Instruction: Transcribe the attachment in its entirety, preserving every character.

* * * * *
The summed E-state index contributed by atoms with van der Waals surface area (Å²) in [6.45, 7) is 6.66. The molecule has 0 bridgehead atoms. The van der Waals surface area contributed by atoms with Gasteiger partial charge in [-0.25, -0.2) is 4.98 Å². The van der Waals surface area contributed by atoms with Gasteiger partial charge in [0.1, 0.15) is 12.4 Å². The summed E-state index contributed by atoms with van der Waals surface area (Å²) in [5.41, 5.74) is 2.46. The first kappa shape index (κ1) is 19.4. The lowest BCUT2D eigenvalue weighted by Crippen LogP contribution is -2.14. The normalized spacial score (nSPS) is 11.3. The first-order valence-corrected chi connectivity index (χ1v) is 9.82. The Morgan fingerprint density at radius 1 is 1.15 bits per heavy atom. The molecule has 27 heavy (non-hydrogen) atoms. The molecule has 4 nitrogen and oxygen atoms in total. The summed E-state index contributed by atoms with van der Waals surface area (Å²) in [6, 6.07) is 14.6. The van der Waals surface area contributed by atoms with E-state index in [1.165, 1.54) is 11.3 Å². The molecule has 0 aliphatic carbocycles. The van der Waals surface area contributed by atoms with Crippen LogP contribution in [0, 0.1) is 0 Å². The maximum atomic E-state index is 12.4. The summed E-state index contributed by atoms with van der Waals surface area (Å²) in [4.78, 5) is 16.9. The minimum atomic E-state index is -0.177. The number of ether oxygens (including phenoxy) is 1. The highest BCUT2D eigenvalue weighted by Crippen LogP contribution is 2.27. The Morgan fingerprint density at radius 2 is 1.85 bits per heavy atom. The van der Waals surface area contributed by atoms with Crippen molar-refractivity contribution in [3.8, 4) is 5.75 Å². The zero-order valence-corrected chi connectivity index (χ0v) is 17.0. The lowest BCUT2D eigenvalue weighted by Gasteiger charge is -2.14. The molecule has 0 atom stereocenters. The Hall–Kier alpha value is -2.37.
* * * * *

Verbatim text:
The summed E-state index contributed by atoms with van der Waals surface area (Å²) in [6.45, 7) is 6.66. The molecule has 0 bridgehead atoms. The van der Waals surface area contributed by atoms with Gasteiger partial charge in [-0.25, -0.2) is 4.98 Å². The van der Waals surface area contributed by atoms with Gasteiger partial charge in [0.1, 0.15) is 12.4 Å². The summed E-state index contributed by atoms with van der Waals surface area (Å²) in [5.41, 5.74) is 2.46. The first kappa shape index (κ1) is 19.4. The lowest BCUT2D eigenvalue weighted by Crippen LogP contribution is -2.14. The normalized spacial score (nSPS) is 11.3. The first-order valence-corrected chi connectivity index (χ1v) is 9.82. The Morgan fingerprint density at radius 1 is 1.15 bits per heavy atom. The molecule has 27 heavy (non-hydrogen) atoms. The molecule has 4 nitrogen and oxygen atoms in total. The summed E-state index contributed by atoms with van der Waals surface area (Å²) in [6, 6.07) is 14.6. The van der Waals surface area contributed by atoms with E-state index in [1.165, 1.54) is 11.3 Å². The molecule has 0 aliphatic carbocycles. The van der Waals surface area contributed by atoms with Crippen LogP contribution in [0, 0.1) is 0 Å². The maximum atomic E-state index is 12.4. The summed E-state index contributed by atoms with van der Waals surface area (Å²) in [4.78, 5) is 16.9. The minimum atomic E-state index is -0.177. The number of ether oxygens (including phenoxy) is 1. The highest BCUT2D eigenvalue weighted by Crippen LogP contribution is 2.27. The Morgan fingerprint density at radius 2 is 1.85 bits per heavy atom. The van der Waals surface area contributed by atoms with Crippen molar-refractivity contribution in [3.8, 4) is 5.75 Å². The zero-order valence-corrected chi connectivity index (χ0v) is 17.0. The lowest BCUT2D eigenvalue weighted by Gasteiger charge is -2.14. The molecule has 0 atom stereocenters. The Hall–Kier alpha value is -2.37.